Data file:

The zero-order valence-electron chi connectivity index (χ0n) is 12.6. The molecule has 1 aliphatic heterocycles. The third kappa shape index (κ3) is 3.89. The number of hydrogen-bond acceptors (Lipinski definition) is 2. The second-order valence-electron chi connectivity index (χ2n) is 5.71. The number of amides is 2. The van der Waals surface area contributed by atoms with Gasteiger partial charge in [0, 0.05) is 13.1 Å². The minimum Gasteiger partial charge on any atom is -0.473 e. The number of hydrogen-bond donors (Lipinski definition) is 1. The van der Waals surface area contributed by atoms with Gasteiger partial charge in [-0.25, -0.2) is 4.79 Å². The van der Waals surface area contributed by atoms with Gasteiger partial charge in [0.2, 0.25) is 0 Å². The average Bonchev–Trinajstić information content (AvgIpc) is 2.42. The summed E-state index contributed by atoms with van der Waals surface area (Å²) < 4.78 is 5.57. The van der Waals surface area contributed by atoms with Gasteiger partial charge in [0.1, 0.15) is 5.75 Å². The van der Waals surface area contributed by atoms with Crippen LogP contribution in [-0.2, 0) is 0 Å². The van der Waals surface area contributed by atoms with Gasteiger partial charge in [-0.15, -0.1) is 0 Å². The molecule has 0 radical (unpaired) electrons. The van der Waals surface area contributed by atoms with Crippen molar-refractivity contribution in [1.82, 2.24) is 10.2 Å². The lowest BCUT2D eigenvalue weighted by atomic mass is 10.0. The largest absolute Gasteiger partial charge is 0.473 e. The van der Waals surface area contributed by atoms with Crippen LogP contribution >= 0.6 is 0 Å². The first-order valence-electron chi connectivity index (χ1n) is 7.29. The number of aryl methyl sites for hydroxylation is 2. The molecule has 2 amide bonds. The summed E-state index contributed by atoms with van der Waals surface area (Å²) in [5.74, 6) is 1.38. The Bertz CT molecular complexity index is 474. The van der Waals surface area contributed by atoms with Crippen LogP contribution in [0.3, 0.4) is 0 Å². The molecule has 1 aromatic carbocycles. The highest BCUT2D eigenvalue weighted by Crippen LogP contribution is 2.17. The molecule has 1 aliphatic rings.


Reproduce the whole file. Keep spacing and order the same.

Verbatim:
The zero-order valence-electron chi connectivity index (χ0n) is 12.6. The molecule has 1 aliphatic heterocycles. The third kappa shape index (κ3) is 3.89. The number of hydrogen-bond acceptors (Lipinski definition) is 2. The second-order valence-electron chi connectivity index (χ2n) is 5.71. The number of amides is 2. The van der Waals surface area contributed by atoms with Gasteiger partial charge in [0, 0.05) is 13.1 Å². The minimum Gasteiger partial charge on any atom is -0.473 e. The number of hydrogen-bond donors (Lipinski definition) is 1. The van der Waals surface area contributed by atoms with Gasteiger partial charge in [-0.25, -0.2) is 4.79 Å². The van der Waals surface area contributed by atoms with Gasteiger partial charge in [0.2, 0.25) is 0 Å². The average Bonchev–Trinajstić information content (AvgIpc) is 2.42. The summed E-state index contributed by atoms with van der Waals surface area (Å²) < 4.78 is 5.57. The van der Waals surface area contributed by atoms with Gasteiger partial charge in [0.1, 0.15) is 5.75 Å². The van der Waals surface area contributed by atoms with Crippen LogP contribution in [-0.2, 0) is 0 Å². The van der Waals surface area contributed by atoms with Gasteiger partial charge in [-0.15, -0.1) is 0 Å². The molecule has 0 radical (unpaired) electrons. The van der Waals surface area contributed by atoms with Crippen molar-refractivity contribution in [1.82, 2.24) is 10.2 Å². The lowest BCUT2D eigenvalue weighted by atomic mass is 10.0. The largest absolute Gasteiger partial charge is 0.473 e. The van der Waals surface area contributed by atoms with Crippen LogP contribution >= 0.6 is 0 Å². The first-order valence-electron chi connectivity index (χ1n) is 7.29. The number of aryl methyl sites for hydroxylation is 2. The molecule has 2 amide bonds. The summed E-state index contributed by atoms with van der Waals surface area (Å²) in [5.74, 6) is 1.38. The Bertz CT molecular complexity index is 474. The van der Waals surface area contributed by atoms with Crippen LogP contribution in [0.3, 0.4) is 0 Å². The molecule has 1 aromatic carbocycles. The highest BCUT2D eigenvalue weighted by Crippen LogP contribution is 2.17. The molecule has 1 aliphatic rings.